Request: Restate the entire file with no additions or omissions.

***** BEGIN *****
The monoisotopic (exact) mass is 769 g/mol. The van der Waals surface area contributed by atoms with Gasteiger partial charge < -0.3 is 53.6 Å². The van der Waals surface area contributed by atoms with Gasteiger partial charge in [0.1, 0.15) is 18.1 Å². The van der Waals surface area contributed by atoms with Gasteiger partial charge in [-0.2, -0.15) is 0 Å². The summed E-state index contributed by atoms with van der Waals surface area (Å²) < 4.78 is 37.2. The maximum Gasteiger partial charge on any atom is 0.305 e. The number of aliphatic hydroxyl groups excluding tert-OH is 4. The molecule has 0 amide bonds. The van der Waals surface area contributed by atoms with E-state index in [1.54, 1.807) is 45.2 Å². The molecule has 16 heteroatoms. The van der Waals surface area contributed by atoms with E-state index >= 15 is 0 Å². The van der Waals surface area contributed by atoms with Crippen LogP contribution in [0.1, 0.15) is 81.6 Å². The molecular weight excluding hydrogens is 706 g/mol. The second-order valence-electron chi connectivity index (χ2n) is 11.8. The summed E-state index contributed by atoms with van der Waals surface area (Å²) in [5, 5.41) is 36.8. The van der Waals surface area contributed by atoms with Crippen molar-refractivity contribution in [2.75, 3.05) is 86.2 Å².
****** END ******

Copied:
The monoisotopic (exact) mass is 769 g/mol. The van der Waals surface area contributed by atoms with Gasteiger partial charge < -0.3 is 53.6 Å². The van der Waals surface area contributed by atoms with Gasteiger partial charge in [0.1, 0.15) is 18.1 Å². The van der Waals surface area contributed by atoms with Gasteiger partial charge in [-0.2, -0.15) is 0 Å². The summed E-state index contributed by atoms with van der Waals surface area (Å²) < 4.78 is 37.2. The maximum Gasteiger partial charge on any atom is 0.305 e. The number of aliphatic hydroxyl groups excluding tert-OH is 4. The molecule has 0 amide bonds. The van der Waals surface area contributed by atoms with E-state index in [1.54, 1.807) is 45.2 Å². The molecule has 16 heteroatoms. The van der Waals surface area contributed by atoms with E-state index >= 15 is 0 Å². The van der Waals surface area contributed by atoms with Crippen LogP contribution in [0.1, 0.15) is 81.6 Å². The molecular weight excluding hydrogens is 706 g/mol. The second-order valence-electron chi connectivity index (χ2n) is 11.8. The summed E-state index contributed by atoms with van der Waals surface area (Å²) in [5, 5.41) is 36.8. The van der Waals surface area contributed by atoms with Crippen molar-refractivity contribution in [2.75, 3.05) is 86.2 Å².